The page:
Legal Blog

Lights, Camera, Trademark: The Unsung Heroes of the Oscars

Hollywood Golden Oscar Academy award statue on fireworks backgroundOscar night is the most glamorous night in Hollywood. The red carpet. The gold statuettes. The gowns. The tuxedos. The stars. The trademarks. That’s right, the trademarks. They are essential to the movie industry, and when we celebrate the best in the movies, we should also celebrate the unforgettable trademarks that go along with the motion picture industry.

The equipment used to make and show movies are all emblazoned with trademarks. We’ve all seen PANAFLEX or PANAVISION cameras in behind-the-scenes documentaries. Most of us have seen movies in IMAX, and we have heard movies in DOLBY SURROUND SOUND, DOLBY ATMOS, or DTS. Or maybe we’ve even seen a movie in CINEMASCOPE (Disney’s 20,000 Leagues Under the Seas, for example). We’ve probably watched movies with special effects from ILM, DIGITAL DOMAIN, and WETA. Almost all of us have seen a movie in an AMC or REGAL CINEMAS theater, or maybe we have seen where the stars have signed their names and left their handprints outside of GRAUMAN’S CHINESE THEATER in Los Angeles. That theater is so well-known that the look of the building is registered as a trademark.

The studio and production company names that appear at the beginning of films are great examples of trademarks, indicating the source of the movie that viewers are watching. PARAMOUNT, PIXAR, WARNER BROTHERS, RKO, UNIVERSAL, SONY, COLUMBIA PICTURES, A24, ORION PICTURES, FOCUS FEATURES, BAD ROBOT, and AMBLIN are all trademarks. So are the roaring lion that introduces MGM films, the Twentieth Century Fox Fanfare, and Netflix’s “Tudum” sound. The water tower on the Warner Brothers lot is also a trademark.

That brings us to the movies themselves. The U.S. Trademark Office will not register the title of a single work (this is true for books, too); rather, it will only register the title of a series (meaning two or more movies). While none of this year’s Best Picture nominees are part of a series, plenty of movie series titles are registered trademarks: BACK TO THE FUTURE, JURASSIC PARK, STAR WARS, MISSION: IMPOSSIBLE, DUNE, THE GODFATHER, BARBERSHOP, MADEA, and GODZILLA to name a few.

Even some characters and props are the subjects of trademark registrations. Mickey Mouse, for one, is a registered trademark (trademark protection for characters is not always available). There are trademark registrations for multiple lightsaber hilts, as well as the X-Wing Fighter. In Europe, the owner of James Bond has a number of trademark registrations, including one for the well-known gun barrel sequence, and one for one the famous spy’s iconic poses.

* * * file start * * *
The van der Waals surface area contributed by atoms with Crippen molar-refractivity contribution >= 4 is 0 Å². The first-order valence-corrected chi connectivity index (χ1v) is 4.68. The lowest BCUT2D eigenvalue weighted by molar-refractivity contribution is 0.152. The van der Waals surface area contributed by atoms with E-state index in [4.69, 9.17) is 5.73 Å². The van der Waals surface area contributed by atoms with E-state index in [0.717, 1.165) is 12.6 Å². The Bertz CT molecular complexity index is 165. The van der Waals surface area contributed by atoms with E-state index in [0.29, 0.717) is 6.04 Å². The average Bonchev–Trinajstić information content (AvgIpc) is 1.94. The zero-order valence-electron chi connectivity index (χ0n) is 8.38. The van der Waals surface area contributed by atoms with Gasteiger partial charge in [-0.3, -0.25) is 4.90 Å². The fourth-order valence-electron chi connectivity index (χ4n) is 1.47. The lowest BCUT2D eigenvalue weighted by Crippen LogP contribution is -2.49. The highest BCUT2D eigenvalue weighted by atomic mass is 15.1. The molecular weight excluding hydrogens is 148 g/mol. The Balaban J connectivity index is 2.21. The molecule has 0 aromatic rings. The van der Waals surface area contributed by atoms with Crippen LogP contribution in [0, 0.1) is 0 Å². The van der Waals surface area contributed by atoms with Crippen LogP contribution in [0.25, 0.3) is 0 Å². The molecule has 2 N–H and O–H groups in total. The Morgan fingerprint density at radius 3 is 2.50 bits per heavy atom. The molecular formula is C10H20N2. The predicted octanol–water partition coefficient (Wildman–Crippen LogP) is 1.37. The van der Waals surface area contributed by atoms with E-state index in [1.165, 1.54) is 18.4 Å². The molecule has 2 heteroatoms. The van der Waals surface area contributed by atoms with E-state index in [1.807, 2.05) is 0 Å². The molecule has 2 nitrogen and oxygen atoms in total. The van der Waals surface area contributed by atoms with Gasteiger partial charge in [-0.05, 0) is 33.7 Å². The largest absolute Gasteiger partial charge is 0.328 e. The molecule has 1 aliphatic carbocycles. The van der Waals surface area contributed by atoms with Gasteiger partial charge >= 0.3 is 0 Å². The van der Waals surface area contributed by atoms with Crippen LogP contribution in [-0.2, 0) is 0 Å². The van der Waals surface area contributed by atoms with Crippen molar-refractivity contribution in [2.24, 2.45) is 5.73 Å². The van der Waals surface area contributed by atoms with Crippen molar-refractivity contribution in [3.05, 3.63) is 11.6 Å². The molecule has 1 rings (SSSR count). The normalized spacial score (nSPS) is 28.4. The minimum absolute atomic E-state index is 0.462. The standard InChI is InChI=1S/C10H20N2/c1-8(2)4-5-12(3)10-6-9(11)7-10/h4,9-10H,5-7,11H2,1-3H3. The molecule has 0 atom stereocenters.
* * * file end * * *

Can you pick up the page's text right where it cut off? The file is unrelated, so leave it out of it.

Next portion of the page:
At least some movie brands have received legal advice and sought trademark protection. Thus, there are registrations for STAY PUFT (for marshmallows), STARK INDUSTRIES (for clothing), THE DAILY PLANET (also for clothing), WILLY WONKA (for candy), BUBBA GUMP (for restaurants), THE MIGHTY DUCKS (for hockey). Of course, we should not forget that Mattel has a trademark registration for the shade of pink associated with BARBIE.

And yes, the golden statuette itself is a trademark, so all those who took one home took home a trademark. It’s the most glamorous night in Hollywood, and the trademarks have the best seats.


Professional headshot of Attorney Marc | 347.589.8533

Marc P. Misthal is a principal attorney in the firm’s Intellectual Property practice group. With a wide range of clients worldwide, Marc provides counsel to businesses spanning diverse industries, including the fashion, apparel, computer technology, hospitality, restaurant, entertainment, jewelry, luxury goods, home goods, furniture, cosmetics, retail and consumer goods industries.

As part of his practice, Marc has represented clients in federal courts around the country, defending and prosecuting claims of trademark, trade dress, and copyright infringement and, when necessary, obtaining injunctive relief. He has also represented clients in Opposition and Cancellation proceedings before the U.S. Patent and Trademark Office (USPTO) and in proceedings under the Uniform Domain Name Dispute Resolution Policy (UDRP).